According to the Oxford Universal Dictionary ‘regeneration’, in a literal sense, refers to the ‘formation of new animal tissue and the reproduction of lost parts of organs’, but in figurative and religious senses it refers to the ‘revival, renascence, the process or fact of being born again spiritually’. In other words, regeneration means bringing new life to something that is in a more or less advanced state of decay, withering, with a lack of vitality and energy. In urban studies the latter state is commonly defined in terms of decline or crisis. When a spatial entity such as a city or a neighbourhood becomes regenerated, this entails a process of return to a state of vitality from a previous condition of decline or crisis, which prefigured a state of ‘death’. See the chapter by Kang in Part 5 for an examination of the impacts of spatial stigmatization in the Taiwanese context. The common wisdom attributes to the notion of ‘regeneration’, as well as to related terms such as urban ‘renewal’, ‘renovation’ and ‘revitalization’, generally positive connotations. When we speak of regeneration and its opposite terms, decline or crisis, therefore, we are in one way or another grappling with metaphors and realities of life and death of cities and a variety of urban settings, including residential neighbourhoods, manufacturing sites, commercial precincts, areas devoted to office space or logistic functions. While the conventional wisdom looks at urban regeneration in a positive light, urban scholars are more cautious when it comes to judging the merits and faults of regeneration processes (McCarthy 2007; Jones and Evans 2008). What is viewed by some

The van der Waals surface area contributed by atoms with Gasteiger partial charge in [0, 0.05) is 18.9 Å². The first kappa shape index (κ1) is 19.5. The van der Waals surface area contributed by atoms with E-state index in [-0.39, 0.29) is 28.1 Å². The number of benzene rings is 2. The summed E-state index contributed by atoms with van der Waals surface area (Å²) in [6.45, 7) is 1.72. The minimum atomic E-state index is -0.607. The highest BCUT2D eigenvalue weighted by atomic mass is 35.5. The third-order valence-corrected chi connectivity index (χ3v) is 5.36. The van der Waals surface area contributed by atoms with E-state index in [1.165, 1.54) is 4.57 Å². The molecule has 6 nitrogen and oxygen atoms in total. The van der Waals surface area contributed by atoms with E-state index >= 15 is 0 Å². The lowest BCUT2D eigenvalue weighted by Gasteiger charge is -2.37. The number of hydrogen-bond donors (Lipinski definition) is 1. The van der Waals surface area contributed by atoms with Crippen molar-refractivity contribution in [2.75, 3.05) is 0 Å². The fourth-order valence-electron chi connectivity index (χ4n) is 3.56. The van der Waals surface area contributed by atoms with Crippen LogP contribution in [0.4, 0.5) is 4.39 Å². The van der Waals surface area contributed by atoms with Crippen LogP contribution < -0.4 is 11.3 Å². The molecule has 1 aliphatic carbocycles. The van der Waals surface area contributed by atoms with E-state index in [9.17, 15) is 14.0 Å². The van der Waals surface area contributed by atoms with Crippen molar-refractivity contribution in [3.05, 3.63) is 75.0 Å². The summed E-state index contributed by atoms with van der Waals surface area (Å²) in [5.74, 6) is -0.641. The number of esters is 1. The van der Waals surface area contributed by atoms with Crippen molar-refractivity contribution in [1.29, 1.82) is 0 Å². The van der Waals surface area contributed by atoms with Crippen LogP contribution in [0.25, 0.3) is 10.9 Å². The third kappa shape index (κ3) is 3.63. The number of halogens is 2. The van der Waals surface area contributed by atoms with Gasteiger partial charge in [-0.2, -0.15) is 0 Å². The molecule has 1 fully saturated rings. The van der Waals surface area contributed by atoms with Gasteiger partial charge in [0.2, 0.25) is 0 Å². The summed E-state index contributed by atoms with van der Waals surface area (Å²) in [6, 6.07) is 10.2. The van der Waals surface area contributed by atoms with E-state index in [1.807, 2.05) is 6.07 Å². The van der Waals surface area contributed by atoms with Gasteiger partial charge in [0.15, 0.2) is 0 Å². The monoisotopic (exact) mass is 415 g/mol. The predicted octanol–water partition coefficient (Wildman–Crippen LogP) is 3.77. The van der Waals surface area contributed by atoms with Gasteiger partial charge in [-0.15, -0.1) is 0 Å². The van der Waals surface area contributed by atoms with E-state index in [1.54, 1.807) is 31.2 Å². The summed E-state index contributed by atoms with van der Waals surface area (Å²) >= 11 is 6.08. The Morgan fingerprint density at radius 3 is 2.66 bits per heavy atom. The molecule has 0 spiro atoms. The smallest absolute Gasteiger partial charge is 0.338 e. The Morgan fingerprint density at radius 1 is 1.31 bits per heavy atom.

as decay, decline and death of cities in relation to the condition of some urban spaces could be viewed rightly by others in different ways.